Alf the Highwayman at Chew Valley School

On Saturday, we had been invited by theatre company Brave Bold Drama to see their latest show ‘Alf the Highwayman’ which was part of the Valley Arts Autumn Festival programme. Brave Bold Drama are a small, Bristol based company who believe that theatre should be accessible to everyone. As well as their theatre shows for children, they do outreach in schools, run loads of workshops, stage pop up theatre, make theatre for adults… it seems there is not much that Brave Bold Drama can’t turn their hand to! The show took place in the Performing Arts hall at Chew Valley School. It is not a huge venue, but felt welcoming and intimate.

Alf (played by Paul Lawless) has an eye for other people’s possessions and can’t help himself from taking things he wants that do not belong to him. Throughout the show, we see that these things he takes don’t really make him happy. Is it time for Alf to learn a new way to play to stop hurting the feelings of potential friends along the way? The other characters in the show are played by artistic director Gill Simmons. Both actors are clearly skilled vocalists and instrumentalists, and the show is buoyed along by catchy little songs and melodies. As well as the music, great use is made of lots of props to bring the story to life, and this show really was a good way to spend an hour at the weekend with my family. It’s a lovely show and a great introduction to theatre if perhaps this is your little ones first theatre experience. There was plenty of audience participation but nothing that was too intimidating and it was clear that everyone in the audience loved it.

My 4 year old daughter particularly enjoyed this show, and I could hear her obvious giggles of delight mixed in with much laughter from the other younger members of the audience. In such an intimate venue it was easy for the actors to engage with the children and gage their reactions. I chatted with Gill afterwards, and she said she pays careful attention to the bits which the children seem to engage with more or laugh at so that she can improvise and play with these moments for maximum effect. It’s obvious both Gill and Paul are skilled at being able to connect with their audience. My favourite thing about the performance as a whole was that the children were invited onto the stage after the show to play with all the props, dress up as characters from the show, re-enact scenes from the show or make up their own. Gill even showed all the kids how to make an origami boat so they had something to take home to remember the show. I loved this, and Gill told me this is an important part of the performance; she wants the children to feel like they own the space as it breaks down the barriers and makes them feel like they are a part of it all. I’d agree that this really worked. Being able to play gave the show even more meaning for my girls and they have talked about the story often this week. I’m not sure they would have remembered it so clearly if they hadn’t been asked to participate in this way.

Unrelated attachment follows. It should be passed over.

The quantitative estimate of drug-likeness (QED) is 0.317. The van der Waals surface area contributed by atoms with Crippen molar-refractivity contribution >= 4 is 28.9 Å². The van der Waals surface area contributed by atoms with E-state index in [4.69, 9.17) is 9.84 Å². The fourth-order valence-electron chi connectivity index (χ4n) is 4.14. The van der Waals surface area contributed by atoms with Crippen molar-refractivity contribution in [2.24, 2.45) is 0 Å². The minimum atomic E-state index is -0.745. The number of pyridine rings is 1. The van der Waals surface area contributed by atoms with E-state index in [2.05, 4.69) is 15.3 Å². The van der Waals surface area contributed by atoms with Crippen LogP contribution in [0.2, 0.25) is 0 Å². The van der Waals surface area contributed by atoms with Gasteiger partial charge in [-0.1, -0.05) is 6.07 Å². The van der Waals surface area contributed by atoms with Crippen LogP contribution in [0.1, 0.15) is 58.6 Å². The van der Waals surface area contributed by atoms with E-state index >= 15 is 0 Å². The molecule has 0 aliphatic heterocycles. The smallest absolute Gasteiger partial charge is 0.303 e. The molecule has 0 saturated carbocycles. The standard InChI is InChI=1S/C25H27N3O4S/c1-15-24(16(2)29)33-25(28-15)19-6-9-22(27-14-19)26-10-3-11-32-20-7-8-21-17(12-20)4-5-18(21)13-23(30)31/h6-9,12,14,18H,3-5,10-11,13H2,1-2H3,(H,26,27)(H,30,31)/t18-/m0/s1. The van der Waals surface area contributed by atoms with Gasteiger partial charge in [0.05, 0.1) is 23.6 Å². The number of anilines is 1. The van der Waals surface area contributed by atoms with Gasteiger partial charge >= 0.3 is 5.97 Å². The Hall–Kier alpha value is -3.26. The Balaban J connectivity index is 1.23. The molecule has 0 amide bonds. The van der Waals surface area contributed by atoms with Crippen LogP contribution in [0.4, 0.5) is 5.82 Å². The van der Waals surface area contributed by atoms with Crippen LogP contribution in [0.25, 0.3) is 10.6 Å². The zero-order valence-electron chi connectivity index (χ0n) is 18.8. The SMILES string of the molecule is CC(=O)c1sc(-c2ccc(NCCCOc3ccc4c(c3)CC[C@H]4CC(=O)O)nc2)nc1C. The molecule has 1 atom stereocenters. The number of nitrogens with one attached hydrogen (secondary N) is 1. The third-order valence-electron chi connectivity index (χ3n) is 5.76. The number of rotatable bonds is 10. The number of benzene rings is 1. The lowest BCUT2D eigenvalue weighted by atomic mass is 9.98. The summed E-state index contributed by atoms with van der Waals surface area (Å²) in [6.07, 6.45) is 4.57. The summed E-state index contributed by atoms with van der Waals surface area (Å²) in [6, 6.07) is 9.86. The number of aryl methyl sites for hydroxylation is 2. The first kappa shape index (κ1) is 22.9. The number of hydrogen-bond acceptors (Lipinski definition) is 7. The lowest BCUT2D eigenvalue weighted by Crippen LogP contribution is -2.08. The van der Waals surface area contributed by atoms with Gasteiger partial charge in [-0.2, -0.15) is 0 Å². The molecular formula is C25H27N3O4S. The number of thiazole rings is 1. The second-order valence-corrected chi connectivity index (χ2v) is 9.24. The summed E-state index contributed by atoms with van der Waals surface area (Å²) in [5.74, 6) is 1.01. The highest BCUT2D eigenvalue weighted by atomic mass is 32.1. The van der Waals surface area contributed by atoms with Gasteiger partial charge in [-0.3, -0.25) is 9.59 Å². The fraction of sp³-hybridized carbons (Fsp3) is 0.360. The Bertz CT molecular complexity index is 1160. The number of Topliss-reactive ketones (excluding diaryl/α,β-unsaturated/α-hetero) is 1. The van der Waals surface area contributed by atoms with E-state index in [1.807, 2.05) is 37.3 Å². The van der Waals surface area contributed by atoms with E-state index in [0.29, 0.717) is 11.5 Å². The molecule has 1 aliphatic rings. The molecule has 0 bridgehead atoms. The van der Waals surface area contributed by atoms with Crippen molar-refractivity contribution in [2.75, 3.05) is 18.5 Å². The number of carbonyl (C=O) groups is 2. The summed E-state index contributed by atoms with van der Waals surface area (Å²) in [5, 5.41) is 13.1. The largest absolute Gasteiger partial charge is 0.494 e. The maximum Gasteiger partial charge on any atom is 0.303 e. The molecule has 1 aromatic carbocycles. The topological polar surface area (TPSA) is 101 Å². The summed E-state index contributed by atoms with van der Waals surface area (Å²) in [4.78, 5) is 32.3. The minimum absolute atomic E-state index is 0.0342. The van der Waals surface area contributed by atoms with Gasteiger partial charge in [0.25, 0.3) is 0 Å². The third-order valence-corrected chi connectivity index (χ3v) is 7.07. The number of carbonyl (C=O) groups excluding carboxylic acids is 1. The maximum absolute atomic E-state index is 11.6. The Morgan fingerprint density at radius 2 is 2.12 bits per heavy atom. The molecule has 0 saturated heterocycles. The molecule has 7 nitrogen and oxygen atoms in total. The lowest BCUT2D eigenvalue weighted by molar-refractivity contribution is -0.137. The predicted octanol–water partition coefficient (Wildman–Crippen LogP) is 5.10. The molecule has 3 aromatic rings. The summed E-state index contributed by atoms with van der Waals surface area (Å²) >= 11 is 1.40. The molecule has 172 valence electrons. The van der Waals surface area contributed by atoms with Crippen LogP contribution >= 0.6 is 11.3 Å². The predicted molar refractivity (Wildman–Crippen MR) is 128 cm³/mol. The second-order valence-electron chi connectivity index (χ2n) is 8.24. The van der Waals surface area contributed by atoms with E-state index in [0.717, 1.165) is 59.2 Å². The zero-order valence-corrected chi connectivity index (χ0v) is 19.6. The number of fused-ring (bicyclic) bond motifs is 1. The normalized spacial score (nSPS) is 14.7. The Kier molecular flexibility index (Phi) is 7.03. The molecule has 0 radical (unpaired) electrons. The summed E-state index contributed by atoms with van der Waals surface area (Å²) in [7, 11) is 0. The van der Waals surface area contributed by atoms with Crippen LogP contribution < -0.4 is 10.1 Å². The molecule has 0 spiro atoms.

This show is gentle, fun and really entertaining. We will look out for more theatre from this company who are undoubtedly going to go on to even bigger and better things. We will also be keeping our eyes out for Valley Arts, and watching how they progress. Valley Arts are based in the Chew Valley area, and have a vision to create a purpose-built, versatile performing arts centre, bringing local and professional performers together. The new centre will have a multi-purpose 250-seater auditorium, rehearsal rooms, dance studio, café / bar and flexible exhibition space. They are currently in the planning and consultation phase of this the project and are working hard to raise the necessary funds to bring their vision to life. It sounds exciting; the performance from Brave Bold Drama was my first experience of getting involved with Valley Arts. If this is the calibre of show they are going to draw in, then the future for Valley Arts looks very bright indeed.

Review by Karen Blake

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